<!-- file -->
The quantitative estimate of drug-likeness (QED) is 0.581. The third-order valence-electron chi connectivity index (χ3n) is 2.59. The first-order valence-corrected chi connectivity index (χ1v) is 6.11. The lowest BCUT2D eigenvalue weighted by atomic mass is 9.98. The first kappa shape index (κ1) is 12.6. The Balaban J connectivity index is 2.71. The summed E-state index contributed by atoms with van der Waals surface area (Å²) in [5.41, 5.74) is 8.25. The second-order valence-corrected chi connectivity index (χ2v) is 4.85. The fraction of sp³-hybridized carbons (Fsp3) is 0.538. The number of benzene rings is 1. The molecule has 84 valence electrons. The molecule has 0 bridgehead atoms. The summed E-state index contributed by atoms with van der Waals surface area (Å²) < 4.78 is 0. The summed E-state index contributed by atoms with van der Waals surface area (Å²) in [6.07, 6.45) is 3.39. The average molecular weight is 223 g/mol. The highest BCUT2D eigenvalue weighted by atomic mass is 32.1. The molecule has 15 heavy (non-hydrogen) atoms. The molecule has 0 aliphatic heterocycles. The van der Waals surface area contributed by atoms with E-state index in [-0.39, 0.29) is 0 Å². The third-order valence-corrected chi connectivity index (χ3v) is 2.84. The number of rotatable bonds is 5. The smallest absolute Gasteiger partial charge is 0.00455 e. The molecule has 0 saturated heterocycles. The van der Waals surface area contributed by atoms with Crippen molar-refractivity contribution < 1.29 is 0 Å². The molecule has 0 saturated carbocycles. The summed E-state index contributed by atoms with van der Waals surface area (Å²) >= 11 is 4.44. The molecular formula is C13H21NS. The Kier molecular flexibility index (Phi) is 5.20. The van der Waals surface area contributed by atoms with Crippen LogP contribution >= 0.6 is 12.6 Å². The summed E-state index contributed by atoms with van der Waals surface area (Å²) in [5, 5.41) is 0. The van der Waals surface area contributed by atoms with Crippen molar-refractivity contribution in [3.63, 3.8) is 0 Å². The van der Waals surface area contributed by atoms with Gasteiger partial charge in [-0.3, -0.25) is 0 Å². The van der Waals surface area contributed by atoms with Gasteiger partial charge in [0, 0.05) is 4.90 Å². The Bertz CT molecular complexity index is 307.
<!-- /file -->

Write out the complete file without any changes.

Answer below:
The quantitative estimate of drug-likeness (QED) is 0.581. The third-order valence-electron chi connectivity index (χ3n) is 2.59. The first-order valence-corrected chi connectivity index (χ1v) is 6.11. The lowest BCUT2D eigenvalue weighted by atomic mass is 9.98. The first kappa shape index (κ1) is 12.6. The Balaban J connectivity index is 2.71. The summed E-state index contributed by atoms with van der Waals surface area (Å²) in [5.41, 5.74) is 8.25. The second-order valence-corrected chi connectivity index (χ2v) is 4.85. The fraction of sp³-hybridized carbons (Fsp3) is 0.538. The number of benzene rings is 1. The molecule has 84 valence electrons. The molecule has 0 bridgehead atoms. The summed E-state index contributed by atoms with van der Waals surface area (Å²) < 4.78 is 0. The summed E-state index contributed by atoms with van der Waals surface area (Å²) in [6.07, 6.45) is 3.39. The average molecular weight is 223 g/mol. The highest BCUT2D eigenvalue weighted by atomic mass is 32.1. The molecule has 15 heavy (non-hydrogen) atoms. The molecule has 0 aliphatic heterocycles. The van der Waals surface area contributed by atoms with E-state index in [-0.39, 0.29) is 0 Å². The third-order valence-corrected chi connectivity index (χ3v) is 2.84. The number of rotatable bonds is 5. The smallest absolute Gasteiger partial charge is 0.00455 e. The molecule has 0 saturated heterocycles. The van der Waals surface area contributed by atoms with Crippen molar-refractivity contribution < 1.29 is 0 Å². The molecule has 0 saturated carbocycles. The summed E-state index contributed by atoms with van der Waals surface area (Å²) >= 11 is 4.44. The molecular formula is C13H21NS. The Kier molecular flexibility index (Phi) is 5.20. The van der Waals surface area contributed by atoms with Crippen LogP contribution >= 0.6 is 12.6 Å². The summed E-state index contributed by atoms with van der Waals surface area (Å²) in [5, 5.41) is 0. The van der Waals surface area contributed by atoms with Crippen molar-refractivity contribution in [3.63, 3.8) is 0 Å². The van der Waals surface area contributed by atoms with Gasteiger partial charge in [-0.3, -0.25) is 0 Å². The van der Waals surface area contributed by atoms with Gasteiger partial charge in [0, 0.05) is 4.90 Å². The Bertz CT molecular complexity index is 307.